On a pilgrimage to Mount Shasta, butterflies became my spiritual teachers.
One of my favorite places in the world is Mount Shasta, and of all the sacred and beautiful locales around this mountain, I love a particular meadow about half-way up the slope. The source of its beauty – that nourishes the abundant life there – is a pristine spring.
This is where I like to sit when I visit, right next to the spring. Not only am I able to hear its sweet trickling sound and dip my feet in the freshly-melted-from-the-glacier water, but I’m able to look over the many wildflowers blooming around the tiny stream. And along with the flowers come the butterflies.
I’ve only been to a couple places that had more butterflies (I have seen Monarchs on their migration). There’s a lovely variety of them, too – orange and brown, white, periwinkle. They tend to linger nearby on the warm step stones, not just on the flowers. And this is when I get excited, because I love to coax them onto my fingers. Continue Reading
A couple weeks ago, I had planned to hike on a Thursday morning with a friend I hadn’t seen in months. We were looking forward to being together and venturing into one of my favorite forests at nearby Huddart Park. The forecast was for rain – not just a little drizzle. Did we want to venture beyond our comfort zone, even if it was pouring?
I was game, and so was she – what an adventure! Going outdoors brings me great joy, but there’s always an element of being uncomfortable. Will I get muddy? Will my new rain pants truly hold up? What if I slip and fall? How about the cold? Being in nature mirrors to us the fact that life is unpredictable and uncomfortable sometimes.
We met up and drove together through the windy road to the park entrance, then on to the grassy field near the trailhead. On with the jackets, hiking books, and mittens (yep, it was chilly!), and off we went into the redwood forest. Continue Reading
Every morning, shortly after I wake, I do my “sit-spot” practice outside in our front yard. This is a practice of simply sitting and being present with everything in nature. It’s a beautiful way to begin my day with the freshness of the morning air, the sun beginning to peek through the leaves, the squirrels racing up and down the oak trees, and most of all, the birdsong.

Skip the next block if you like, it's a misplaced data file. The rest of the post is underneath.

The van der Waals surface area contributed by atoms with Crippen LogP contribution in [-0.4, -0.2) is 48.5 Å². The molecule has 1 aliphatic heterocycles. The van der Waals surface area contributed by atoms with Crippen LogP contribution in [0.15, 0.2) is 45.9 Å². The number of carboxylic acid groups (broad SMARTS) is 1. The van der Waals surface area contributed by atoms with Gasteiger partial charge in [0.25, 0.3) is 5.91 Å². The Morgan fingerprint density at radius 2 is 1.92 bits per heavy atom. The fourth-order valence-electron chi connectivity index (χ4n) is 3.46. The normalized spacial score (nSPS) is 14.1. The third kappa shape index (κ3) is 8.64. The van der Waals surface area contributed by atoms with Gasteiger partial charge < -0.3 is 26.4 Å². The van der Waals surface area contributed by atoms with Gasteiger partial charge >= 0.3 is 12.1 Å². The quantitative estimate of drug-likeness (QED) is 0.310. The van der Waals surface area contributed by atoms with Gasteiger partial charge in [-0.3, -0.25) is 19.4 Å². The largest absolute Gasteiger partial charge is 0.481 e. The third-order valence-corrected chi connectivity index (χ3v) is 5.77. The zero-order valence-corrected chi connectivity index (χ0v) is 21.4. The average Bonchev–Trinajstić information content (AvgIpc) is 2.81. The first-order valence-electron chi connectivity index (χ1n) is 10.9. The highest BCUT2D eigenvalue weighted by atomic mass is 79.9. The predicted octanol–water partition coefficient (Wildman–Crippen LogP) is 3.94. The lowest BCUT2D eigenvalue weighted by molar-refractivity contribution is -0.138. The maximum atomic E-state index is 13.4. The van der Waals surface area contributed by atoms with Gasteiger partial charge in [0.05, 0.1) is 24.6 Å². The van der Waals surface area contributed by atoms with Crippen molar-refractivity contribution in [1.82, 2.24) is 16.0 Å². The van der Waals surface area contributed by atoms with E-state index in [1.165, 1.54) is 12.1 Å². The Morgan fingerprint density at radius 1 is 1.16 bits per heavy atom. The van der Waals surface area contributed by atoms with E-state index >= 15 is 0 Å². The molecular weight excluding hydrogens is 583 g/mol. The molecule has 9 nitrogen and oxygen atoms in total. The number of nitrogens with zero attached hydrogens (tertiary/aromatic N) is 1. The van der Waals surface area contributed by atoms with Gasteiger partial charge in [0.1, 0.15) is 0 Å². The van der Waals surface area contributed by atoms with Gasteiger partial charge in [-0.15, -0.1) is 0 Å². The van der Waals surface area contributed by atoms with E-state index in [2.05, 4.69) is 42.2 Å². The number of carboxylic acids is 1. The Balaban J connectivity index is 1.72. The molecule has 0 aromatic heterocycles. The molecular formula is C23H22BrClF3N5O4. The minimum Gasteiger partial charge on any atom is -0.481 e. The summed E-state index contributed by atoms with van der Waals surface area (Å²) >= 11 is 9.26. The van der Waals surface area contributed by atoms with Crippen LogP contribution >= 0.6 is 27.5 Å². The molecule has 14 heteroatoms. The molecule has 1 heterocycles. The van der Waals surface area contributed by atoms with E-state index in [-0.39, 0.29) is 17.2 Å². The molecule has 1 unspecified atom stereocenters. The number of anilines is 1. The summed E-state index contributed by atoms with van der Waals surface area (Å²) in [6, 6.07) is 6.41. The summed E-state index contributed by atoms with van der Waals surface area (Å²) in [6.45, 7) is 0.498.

I relish hearing the variety of birds in our neighborhood. On those beautiful, bright, sunny mornings it is pure delight to sit by our grassy patch and hear a bird calling from the tall redwood tree 5 houses down to the right, and to hear the high-pitched clicking sound of a hummingbird as it zooms in for a drink from our Mexican sage.
This morning, however, was quite different than the others for the last couple of months. It was dense with cloud-cover, and rain was expected. For California in June, this is rare. With ordinary eyes, one might wake up, see the dismal looking skies, and decide to just pull the covers over the head and go back to sleep. A dreary, cloudy day. Continue Reading
photo by trestleJeff from morguefile.com
Humans are a strange species. We are, to my knowledge, the only species that attempts to live in insolation from other species. We may collect in human groups – and we may have a few select “pets” – but by and large we don’t consider ourselves part of the ecosystem, and certainly not kin to other living beings. After all, we are human, and therefore we transcend animal instincts.
Well, maybe not so much. Or, maybe the traits that we think define us as human aren’t limited to our species. Isn’t it rather anthropocentric to believe that we’re the only beings that think, consider the future, reflect on the past, and have feelings? What if these are traits of consciousness, of any living being, and not exclusively human? What if our experience is universal between us and animals, and maybe even other forms of life, only we experience ours through particular filters of human language, perceptions, and behavior? Continue Reading